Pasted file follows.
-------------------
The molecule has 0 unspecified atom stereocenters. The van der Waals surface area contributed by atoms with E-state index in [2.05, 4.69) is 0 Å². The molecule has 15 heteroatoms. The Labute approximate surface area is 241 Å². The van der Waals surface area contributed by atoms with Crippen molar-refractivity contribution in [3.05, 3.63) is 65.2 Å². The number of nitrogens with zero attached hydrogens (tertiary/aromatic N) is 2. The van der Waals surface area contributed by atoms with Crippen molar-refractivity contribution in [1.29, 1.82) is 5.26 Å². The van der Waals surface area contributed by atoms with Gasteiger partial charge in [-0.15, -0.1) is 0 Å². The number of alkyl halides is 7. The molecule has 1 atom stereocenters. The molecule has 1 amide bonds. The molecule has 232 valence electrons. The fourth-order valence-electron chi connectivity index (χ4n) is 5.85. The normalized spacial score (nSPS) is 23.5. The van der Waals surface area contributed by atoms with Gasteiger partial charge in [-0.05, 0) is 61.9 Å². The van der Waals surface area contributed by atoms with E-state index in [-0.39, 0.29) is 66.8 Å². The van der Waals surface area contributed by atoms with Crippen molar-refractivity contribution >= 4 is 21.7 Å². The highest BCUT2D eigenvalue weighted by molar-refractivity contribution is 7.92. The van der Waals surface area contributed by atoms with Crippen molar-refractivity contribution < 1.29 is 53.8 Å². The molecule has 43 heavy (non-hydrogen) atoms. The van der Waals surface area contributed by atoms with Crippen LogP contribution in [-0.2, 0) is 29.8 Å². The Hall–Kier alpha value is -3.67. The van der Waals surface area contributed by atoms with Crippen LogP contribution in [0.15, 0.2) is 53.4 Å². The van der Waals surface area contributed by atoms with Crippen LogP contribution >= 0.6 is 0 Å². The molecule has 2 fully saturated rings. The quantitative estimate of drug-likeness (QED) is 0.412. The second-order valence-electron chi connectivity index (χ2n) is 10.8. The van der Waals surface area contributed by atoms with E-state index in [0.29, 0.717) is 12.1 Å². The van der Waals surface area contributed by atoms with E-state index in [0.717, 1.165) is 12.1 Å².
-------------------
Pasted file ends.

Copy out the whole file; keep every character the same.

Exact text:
The molecule has 0 unspecified atom stereocenters. The van der Waals surface area contributed by atoms with E-state index in [2.05, 4.69) is 0 Å². The molecule has 15 heteroatoms. The Labute approximate surface area is 241 Å². The van der Waals surface area contributed by atoms with Crippen molar-refractivity contribution in [3.05, 3.63) is 65.2 Å². The number of nitrogens with zero attached hydrogens (tertiary/aromatic N) is 2. The van der Waals surface area contributed by atoms with Crippen molar-refractivity contribution in [1.29, 1.82) is 5.26 Å². The van der Waals surface area contributed by atoms with Gasteiger partial charge in [-0.15, -0.1) is 0 Å². The number of alkyl halides is 7. The molecule has 1 atom stereocenters. The molecule has 1 amide bonds. The molecule has 232 valence electrons. The fourth-order valence-electron chi connectivity index (χ4n) is 5.85. The normalized spacial score (nSPS) is 23.5. The van der Waals surface area contributed by atoms with Gasteiger partial charge in [-0.05, 0) is 61.9 Å². The van der Waals surface area contributed by atoms with E-state index in [-0.39, 0.29) is 66.8 Å². The van der Waals surface area contributed by atoms with Crippen molar-refractivity contribution >= 4 is 21.7 Å². The highest BCUT2D eigenvalue weighted by molar-refractivity contribution is 7.92. The van der Waals surface area contributed by atoms with Crippen molar-refractivity contribution < 1.29 is 53.8 Å². The molecule has 43 heavy (non-hydrogen) atoms. The van der Waals surface area contributed by atoms with Crippen LogP contribution in [-0.2, 0) is 29.8 Å². The Hall–Kier alpha value is -3.67. The van der Waals surface area contributed by atoms with Crippen LogP contribution in [0.15, 0.2) is 53.4 Å². The van der Waals surface area contributed by atoms with Crippen LogP contribution >= 0.6 is 0 Å². The molecule has 2 fully saturated rings. The quantitative estimate of drug-likeness (QED) is 0.412. The second-order valence-electron chi connectivity index (χ2n) is 10.8. The van der Waals surface area contributed by atoms with E-state index in [0.29, 0.717) is 12.1 Å². The van der Waals surface area contributed by atoms with E-state index in [0.717, 1.165) is 12.1 Å².